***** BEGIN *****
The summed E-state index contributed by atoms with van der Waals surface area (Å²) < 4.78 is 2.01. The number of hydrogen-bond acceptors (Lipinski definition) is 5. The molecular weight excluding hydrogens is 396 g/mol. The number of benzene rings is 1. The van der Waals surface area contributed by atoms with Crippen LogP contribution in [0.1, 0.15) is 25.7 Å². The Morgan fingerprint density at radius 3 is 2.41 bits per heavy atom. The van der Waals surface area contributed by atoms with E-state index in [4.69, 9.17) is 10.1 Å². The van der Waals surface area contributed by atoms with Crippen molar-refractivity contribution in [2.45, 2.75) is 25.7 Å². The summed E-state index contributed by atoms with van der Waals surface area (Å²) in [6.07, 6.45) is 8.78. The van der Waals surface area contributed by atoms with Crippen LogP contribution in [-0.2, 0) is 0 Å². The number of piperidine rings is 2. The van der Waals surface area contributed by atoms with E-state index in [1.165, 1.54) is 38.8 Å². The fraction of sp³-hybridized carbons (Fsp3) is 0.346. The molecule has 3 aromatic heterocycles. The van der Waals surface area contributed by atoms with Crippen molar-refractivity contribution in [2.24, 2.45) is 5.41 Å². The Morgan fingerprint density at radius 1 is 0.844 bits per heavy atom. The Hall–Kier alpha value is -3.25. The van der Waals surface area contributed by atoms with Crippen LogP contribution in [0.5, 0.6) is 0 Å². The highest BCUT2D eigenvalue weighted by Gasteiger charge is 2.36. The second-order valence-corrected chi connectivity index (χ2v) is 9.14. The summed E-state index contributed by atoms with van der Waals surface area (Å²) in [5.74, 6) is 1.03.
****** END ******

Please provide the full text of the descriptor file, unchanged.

The summed E-state index contributed by atoms with van der Waals surface area (Å²) < 4.78 is 2.01. The number of hydrogen-bond acceptors (Lipinski definition) is 5. The molecular weight excluding hydrogens is 396 g/mol. The number of benzene rings is 1. The van der Waals surface area contributed by atoms with Crippen LogP contribution in [0.1, 0.15) is 25.7 Å². The Morgan fingerprint density at radius 3 is 2.41 bits per heavy atom. The van der Waals surface area contributed by atoms with E-state index in [4.69, 9.17) is 10.1 Å². The van der Waals surface area contributed by atoms with Crippen molar-refractivity contribution in [2.45, 2.75) is 25.7 Å². The summed E-state index contributed by atoms with van der Waals surface area (Å²) in [6.07, 6.45) is 8.78. The van der Waals surface area contributed by atoms with Crippen LogP contribution in [-0.2, 0) is 0 Å². The number of piperidine rings is 2. The van der Waals surface area contributed by atoms with E-state index in [1.165, 1.54) is 38.8 Å². The fraction of sp³-hybridized carbons (Fsp3) is 0.346. The molecule has 3 aromatic heterocycles. The van der Waals surface area contributed by atoms with Crippen molar-refractivity contribution in [2.24, 2.45) is 5.41 Å². The Morgan fingerprint density at radius 1 is 0.844 bits per heavy atom. The Hall–Kier alpha value is -3.25. The van der Waals surface area contributed by atoms with Crippen LogP contribution in [0.5, 0.6) is 0 Å². The highest BCUT2D eigenvalue weighted by Gasteiger charge is 2.36. The second-order valence-corrected chi connectivity index (χ2v) is 9.14. The summed E-state index contributed by atoms with van der Waals surface area (Å²) in [5.74, 6) is 1.03.